Don't Even Go There—Travel Writing for the Rest of Us

Even if the world is your oyster, you can still chip a tooth on its shell. While travel magazines feature exotic locales of breathtaking beauty, we expose sites so depressing that no traveler this side of Edgar Allan Poe would venture there without a tub-load of tranquilizers. Take Las Vegas (please) and the $5.99 all-you-can-eat buffet line at Sam’s Town. That's the world we explore at Don’t Even Go There.

On this site, we tell of places we’ve visited but wish we hadn’t. We reveal vacation plans gone awry and relate horror stories from the road best abandoned. These true stories reflect where we’ve chosen to go. We only have ourselves to blame. We rarely needed to exaggerate—the truth really is stranger than a Dan Brown novel.

Don’t Even Go There: travel tips for those of us who aren’t escorted by security guards, pampered by wealthy benefactors, or provided a generous per diem. This blog is for seasoned travelers and armchair tourists who want the real world first-hand and head-on, with all its drama, horror, and humor. You’ll laugh at us, cry with us, and decide to stay home more often.

05 September 2009

The Other Half

We’ve often dropped hints about The Other Half, assuming you knew what we meant. Just to be safe, we thought we’d finally share a story about them. You may be surprised. When we refer to the other half, always make sure you know which half we’re talking about. Confused? Don’t worry, this story will set everything straight. Enjoy. —MB & JS

Maine, in the northeastern corner of the US, keeps a low profile. It’s not because it doesn’t have a lot to offer; it does, in fact. Remember, this is a state whose nickname is “Vacationland.” But advertising isn’t in the budget. It’s a big state with Rhode Island-sized areas populated only by the plentiful moose, the occasional family, and other wild animals. Think Montana, except with a coastline.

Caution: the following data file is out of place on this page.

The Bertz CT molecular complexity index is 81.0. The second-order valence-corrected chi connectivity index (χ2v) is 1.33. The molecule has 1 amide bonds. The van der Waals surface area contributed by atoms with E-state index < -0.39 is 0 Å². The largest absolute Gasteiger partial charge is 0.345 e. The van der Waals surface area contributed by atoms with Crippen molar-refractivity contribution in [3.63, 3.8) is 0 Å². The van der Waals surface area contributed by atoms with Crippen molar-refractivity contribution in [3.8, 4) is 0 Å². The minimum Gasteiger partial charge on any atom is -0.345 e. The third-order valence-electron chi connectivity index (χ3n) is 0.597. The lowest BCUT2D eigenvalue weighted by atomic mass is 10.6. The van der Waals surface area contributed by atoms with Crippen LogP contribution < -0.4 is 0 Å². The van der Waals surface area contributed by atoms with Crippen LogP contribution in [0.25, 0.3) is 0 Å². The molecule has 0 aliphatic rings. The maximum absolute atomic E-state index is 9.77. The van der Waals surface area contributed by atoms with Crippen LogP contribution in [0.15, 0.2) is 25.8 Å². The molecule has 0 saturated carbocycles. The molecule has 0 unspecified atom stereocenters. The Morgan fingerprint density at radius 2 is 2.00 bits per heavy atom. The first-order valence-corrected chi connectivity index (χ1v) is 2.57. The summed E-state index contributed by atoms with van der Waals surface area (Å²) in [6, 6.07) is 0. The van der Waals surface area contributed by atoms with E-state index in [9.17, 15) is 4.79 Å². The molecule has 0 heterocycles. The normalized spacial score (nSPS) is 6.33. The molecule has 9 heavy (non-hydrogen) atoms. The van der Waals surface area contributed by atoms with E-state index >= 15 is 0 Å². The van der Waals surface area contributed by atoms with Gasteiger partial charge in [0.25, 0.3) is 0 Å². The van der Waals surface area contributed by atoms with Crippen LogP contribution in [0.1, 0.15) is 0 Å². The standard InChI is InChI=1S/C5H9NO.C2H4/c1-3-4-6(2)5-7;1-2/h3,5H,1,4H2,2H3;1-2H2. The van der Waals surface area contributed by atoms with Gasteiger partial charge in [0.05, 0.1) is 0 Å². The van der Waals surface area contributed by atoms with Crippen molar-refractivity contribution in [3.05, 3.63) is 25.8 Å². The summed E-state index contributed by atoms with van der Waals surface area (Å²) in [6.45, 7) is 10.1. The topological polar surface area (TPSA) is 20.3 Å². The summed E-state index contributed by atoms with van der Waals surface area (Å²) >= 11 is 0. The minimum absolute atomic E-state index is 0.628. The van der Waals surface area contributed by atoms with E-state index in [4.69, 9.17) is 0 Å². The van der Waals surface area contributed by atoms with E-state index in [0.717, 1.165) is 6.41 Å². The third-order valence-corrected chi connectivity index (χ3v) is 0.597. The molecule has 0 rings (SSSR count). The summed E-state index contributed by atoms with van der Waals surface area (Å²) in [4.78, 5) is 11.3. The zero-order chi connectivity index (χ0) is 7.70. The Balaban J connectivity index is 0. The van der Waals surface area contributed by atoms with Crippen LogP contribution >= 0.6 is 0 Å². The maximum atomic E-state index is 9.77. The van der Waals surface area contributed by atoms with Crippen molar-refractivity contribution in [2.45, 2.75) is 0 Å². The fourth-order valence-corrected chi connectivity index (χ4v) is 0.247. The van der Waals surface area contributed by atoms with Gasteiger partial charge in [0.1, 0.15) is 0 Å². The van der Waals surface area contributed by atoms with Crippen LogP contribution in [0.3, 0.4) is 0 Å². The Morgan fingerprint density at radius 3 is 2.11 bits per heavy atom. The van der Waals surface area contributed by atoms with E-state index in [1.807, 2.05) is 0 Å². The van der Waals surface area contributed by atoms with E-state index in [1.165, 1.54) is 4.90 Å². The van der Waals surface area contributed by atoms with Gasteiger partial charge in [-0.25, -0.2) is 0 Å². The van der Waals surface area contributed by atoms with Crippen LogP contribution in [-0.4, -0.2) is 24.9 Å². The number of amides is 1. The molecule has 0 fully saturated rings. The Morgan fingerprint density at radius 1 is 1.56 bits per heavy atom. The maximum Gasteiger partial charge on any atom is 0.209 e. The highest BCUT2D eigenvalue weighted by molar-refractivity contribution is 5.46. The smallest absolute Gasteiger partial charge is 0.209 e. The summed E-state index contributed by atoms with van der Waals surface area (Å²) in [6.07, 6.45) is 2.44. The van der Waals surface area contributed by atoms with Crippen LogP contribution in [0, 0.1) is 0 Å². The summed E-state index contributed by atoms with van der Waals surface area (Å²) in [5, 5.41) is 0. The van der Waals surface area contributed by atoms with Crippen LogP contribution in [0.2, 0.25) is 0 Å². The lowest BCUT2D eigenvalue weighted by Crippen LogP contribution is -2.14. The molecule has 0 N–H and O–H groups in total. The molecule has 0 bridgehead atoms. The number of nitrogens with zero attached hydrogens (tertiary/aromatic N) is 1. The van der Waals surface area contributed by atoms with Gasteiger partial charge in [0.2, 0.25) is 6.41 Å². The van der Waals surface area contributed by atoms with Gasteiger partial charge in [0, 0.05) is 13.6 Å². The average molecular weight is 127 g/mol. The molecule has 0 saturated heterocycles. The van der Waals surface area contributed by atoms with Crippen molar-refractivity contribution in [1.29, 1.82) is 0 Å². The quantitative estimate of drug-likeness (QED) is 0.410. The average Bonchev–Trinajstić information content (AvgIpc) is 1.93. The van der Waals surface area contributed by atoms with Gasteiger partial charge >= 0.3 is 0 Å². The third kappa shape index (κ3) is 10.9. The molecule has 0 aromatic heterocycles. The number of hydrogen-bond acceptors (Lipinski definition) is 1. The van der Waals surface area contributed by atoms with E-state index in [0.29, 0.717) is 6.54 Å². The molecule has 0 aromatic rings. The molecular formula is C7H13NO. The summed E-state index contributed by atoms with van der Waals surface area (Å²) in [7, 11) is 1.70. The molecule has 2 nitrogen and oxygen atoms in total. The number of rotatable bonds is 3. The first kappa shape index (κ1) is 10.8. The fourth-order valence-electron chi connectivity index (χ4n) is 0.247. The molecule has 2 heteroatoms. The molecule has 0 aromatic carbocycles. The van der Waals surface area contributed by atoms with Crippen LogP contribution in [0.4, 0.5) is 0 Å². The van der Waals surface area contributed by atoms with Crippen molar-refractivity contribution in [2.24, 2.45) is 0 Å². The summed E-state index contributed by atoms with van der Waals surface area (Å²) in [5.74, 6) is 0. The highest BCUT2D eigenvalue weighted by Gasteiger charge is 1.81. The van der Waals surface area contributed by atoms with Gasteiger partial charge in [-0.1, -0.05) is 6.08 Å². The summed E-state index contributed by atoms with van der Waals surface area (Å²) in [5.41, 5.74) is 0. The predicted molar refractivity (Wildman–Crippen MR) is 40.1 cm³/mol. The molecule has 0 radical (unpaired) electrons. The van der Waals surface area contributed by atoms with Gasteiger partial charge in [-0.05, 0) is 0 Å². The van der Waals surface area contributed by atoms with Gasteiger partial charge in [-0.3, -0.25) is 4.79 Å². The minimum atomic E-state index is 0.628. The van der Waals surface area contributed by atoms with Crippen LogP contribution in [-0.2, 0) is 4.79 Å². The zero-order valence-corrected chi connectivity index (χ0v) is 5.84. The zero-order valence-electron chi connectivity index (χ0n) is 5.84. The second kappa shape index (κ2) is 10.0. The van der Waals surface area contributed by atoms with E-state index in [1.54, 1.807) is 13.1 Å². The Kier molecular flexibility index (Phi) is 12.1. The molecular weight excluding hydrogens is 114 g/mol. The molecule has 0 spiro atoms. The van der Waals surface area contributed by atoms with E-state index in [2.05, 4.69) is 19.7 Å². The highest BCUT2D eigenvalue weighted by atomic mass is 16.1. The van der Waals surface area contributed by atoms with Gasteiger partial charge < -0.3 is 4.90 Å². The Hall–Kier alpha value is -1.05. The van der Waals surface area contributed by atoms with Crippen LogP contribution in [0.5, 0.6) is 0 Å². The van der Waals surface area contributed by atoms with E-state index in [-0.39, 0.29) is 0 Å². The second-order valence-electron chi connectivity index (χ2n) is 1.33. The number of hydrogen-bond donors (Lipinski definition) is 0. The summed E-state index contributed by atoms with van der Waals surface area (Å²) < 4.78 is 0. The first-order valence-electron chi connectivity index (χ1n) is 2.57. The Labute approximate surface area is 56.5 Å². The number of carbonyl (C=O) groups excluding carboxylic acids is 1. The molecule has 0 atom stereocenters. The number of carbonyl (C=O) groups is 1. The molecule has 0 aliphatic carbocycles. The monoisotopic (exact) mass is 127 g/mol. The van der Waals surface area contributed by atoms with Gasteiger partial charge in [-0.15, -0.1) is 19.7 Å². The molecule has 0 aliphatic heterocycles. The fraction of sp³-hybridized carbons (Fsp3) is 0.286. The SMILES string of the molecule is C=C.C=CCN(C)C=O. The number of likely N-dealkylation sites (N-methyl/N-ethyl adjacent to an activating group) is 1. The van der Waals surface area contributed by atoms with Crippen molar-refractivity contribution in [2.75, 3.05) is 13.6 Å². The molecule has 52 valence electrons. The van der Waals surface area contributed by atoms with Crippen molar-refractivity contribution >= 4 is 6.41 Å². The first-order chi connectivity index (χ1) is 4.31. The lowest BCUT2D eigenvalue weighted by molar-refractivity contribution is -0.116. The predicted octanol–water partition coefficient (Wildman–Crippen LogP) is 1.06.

Maine is like two states in one: the coastline supports one type of “Mainiac:” urbane, professional, sophisticated . . . or at least literate. The inland regions, on the other hand, provide shelter for an entirely different breed: hardy, shy, independent . . . in other words, dirt poor. And in Central Maine is where we find our next destination.

While Kennebunkport in the southern tip of the state can call to mind yacht clubs, lawn croquet, and lobster bakes, most of us can’t afford the dock fees. Instead of stopping in Kennebunkport, we head to Old Orchard Beach and fight the concert-sized crowds and the model airplane-sized deer flies. Or we trek further up to Portland for the live music and big city traffic. Or we check out Bath or Boothbay Harbor for the waterfront views and the Down East accents. Sometimes, we venture all the way up to Camden and Belfast to marvel at the small cottage life sprinkled amidst the antique furniture sales. Every once in a while, we even make it to Acadia National Park near Bar Harbor (pronounced “Bah Hahbah,” like you’re Ebenezer Scrooge) for some real R&R.